Why Radio Stations Fail
By David Kidd, BPR
It’s heartbreaking for a programming team to put an extraordinary amount of hard work into a station only to be the cellar dweller survey after survey.
It’s equally soul destroying to have a once great radio station fall from the dizzying heights of market leader to being absolute last.
Now, there are some specific reasons why radio stations fail to attract an audience or lose an audience they once had. There are certain things that they seem to overlook, ignore or push aside, all the while leading them on the path to becoming just another sad piece of radio history.
This list is certainly not finite…. I’m sure there are many other reasons we could include but these are the main ones that I’ve witnessed time and time again that are common in a variety of markets.
- Lack of strategic planning. The first step involves defining the target audience and that is dependent on the individual characteristics of each market. Once you know which group of listeners you want to attract you then uncover what they want from their favourite radio station, whether those needs are currently being serviced, by whom and how well. For a music station, its also asking the listeners what they want to hear…. Firstly, the overall genres of music (a Music Map study) and then the appeal of the individual songs. Without strategic planning you’re relying on guesswork and this means that you’re probably not in touch with your audience.
- Poor execution of a great strategy. We’ve all heard it…. that badly crafted music log – individually, the songs are good but there’s clumping of genres and tempo….the Morning Show that has the ability but lacks direction….the tactic that is too convoluted for the listeners to even bother to understand.
- No USP. This should be part of the strategic planning process. However, many programmers THINK they can go into battle with an incumbent station with a virtually identical format because “I can do it better”. Perhaps you can, but if the listeners don’t hear a HUGE difference between their current station and yours…..why would they leave that station?
- Talent……or lack of. Again with reference to the preceding paragraph, in many instances in crowded markets, your talent will be your only USP. Even in less competitive markets, if you’re in a personality battle and your talent is only average then you will have a problem getting any market traction. If your position is “more music, less talk” then your talent MUST adhere to this rigidly. If their talk breaks are too long and not entertaining…. because they like hearing the sound of their own voice…then they are average talent. And this leads me to #5.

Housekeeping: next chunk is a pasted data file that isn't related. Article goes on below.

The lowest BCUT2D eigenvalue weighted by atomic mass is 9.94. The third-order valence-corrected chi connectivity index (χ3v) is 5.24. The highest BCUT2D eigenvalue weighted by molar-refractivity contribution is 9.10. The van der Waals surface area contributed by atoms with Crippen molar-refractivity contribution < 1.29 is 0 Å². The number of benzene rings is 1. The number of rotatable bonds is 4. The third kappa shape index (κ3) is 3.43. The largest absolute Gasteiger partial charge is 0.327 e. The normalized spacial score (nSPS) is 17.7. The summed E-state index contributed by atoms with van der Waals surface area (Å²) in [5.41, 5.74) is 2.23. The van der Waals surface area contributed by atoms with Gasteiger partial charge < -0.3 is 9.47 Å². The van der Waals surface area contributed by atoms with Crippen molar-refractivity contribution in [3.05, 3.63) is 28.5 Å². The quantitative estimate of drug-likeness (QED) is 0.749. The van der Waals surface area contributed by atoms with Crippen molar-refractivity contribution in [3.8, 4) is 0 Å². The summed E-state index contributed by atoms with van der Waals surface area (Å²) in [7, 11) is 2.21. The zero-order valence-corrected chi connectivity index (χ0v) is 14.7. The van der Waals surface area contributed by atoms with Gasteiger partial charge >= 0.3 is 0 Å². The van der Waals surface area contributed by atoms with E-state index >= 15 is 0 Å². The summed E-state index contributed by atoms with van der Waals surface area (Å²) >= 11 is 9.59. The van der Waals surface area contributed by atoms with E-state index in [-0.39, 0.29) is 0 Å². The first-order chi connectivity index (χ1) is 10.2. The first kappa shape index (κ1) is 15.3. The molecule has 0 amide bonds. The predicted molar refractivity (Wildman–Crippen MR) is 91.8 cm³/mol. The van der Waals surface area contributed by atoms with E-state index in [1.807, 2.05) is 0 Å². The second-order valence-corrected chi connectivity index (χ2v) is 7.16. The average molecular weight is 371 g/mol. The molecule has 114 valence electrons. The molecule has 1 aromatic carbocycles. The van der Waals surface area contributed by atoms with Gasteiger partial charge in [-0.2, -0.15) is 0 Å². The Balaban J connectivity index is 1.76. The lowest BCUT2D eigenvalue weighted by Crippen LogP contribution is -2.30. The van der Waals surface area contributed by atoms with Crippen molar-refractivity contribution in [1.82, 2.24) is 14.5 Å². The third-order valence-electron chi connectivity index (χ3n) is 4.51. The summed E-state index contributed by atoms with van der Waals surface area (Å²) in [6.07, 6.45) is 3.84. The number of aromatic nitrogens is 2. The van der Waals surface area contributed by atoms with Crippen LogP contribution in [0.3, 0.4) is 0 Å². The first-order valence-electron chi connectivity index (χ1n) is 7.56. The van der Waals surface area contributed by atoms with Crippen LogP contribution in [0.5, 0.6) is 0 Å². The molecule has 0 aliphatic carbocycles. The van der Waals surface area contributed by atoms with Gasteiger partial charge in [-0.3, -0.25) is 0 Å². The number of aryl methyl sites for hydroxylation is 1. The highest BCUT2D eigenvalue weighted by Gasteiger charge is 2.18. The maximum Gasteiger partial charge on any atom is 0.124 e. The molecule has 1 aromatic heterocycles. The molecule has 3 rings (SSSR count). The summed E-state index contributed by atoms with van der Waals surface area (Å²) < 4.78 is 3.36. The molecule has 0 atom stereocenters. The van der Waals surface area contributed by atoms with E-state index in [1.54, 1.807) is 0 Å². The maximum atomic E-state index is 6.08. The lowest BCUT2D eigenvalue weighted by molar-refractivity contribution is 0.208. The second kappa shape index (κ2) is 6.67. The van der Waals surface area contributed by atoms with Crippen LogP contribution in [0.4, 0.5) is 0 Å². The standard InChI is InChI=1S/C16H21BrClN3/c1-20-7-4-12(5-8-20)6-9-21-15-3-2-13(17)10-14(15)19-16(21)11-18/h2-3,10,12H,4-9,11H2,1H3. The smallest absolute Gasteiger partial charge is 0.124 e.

- Failure to adhere to your brand promise. I’ve covered this in another article “Are You Keeping Your Brand Promise”. Listener loyalty begins with trust……. they believe you will do what you say you’ll do. If you’re the More Music station, then you better be playing more music per hour than every other station in the market…. otherwise, you’re breaking your promise. If your position is Great Classic Rock, then you had better be playing the GREAT classic rock songs…. the ones your target audience loves.
- Lack of discipline. A lack of discipline will not only prevent a station from being successful but it can also cause a successful station to drift dangerously off course. Often all the hard work and strategic thinking that initially went into creating what became a #1 radio station can, over the years, be diluted through a lack of discipline or complacency……that song on air that doesn’t test that well with the audience, “but hey I’m the PD of the #1 station and I like it!”…..that annual contest that goes to air every year in the same way with the same mechanic to the point the listeners think you’ve become too predictable……the Morning Show that has lost its spark but being #1 “don’t need to be told how to do their job”. When a new and direct competitor appears in the market, the incumbent market leading station should attack itself…. look for weaknesses in the product and, where possible, fix them immediately. Always remember the strict disciplines that made you successful in the first place.
- Failure to communicate value propositions clearly. You must tell that listeners what your station is all about…. the essence…..in a clear, concise and compelling manner. Too often, the exact opposite occurs and the audience just doesn’t get what you stand for. Then there’s the internal communication issues as well whereby those who are responsible for implementing the strategy do not completely understand the essence of it.
- Failure to keep abreast of changes in the listeners’ tastes. The strategic plan must continually evolve. Listeners tastes change over time….. Zapoleon’s Music Cycles is one great example. The pandemic and recent global events mean that news and information categories are now more important programming priorities than they once were. Ongoing market research is the only way for a station to get to the top and remain there.
There are others which I won’t elaborate on but include an outdated business model, technology that has passed you by (think AM music stations in major markets), pressure on revenue results in poor programming decisions, loss of key talent to a competitor etc.
The majority of the above can be avoided……plan strategically, execute with precision, think objectively and continually ask your listeners for their opinions.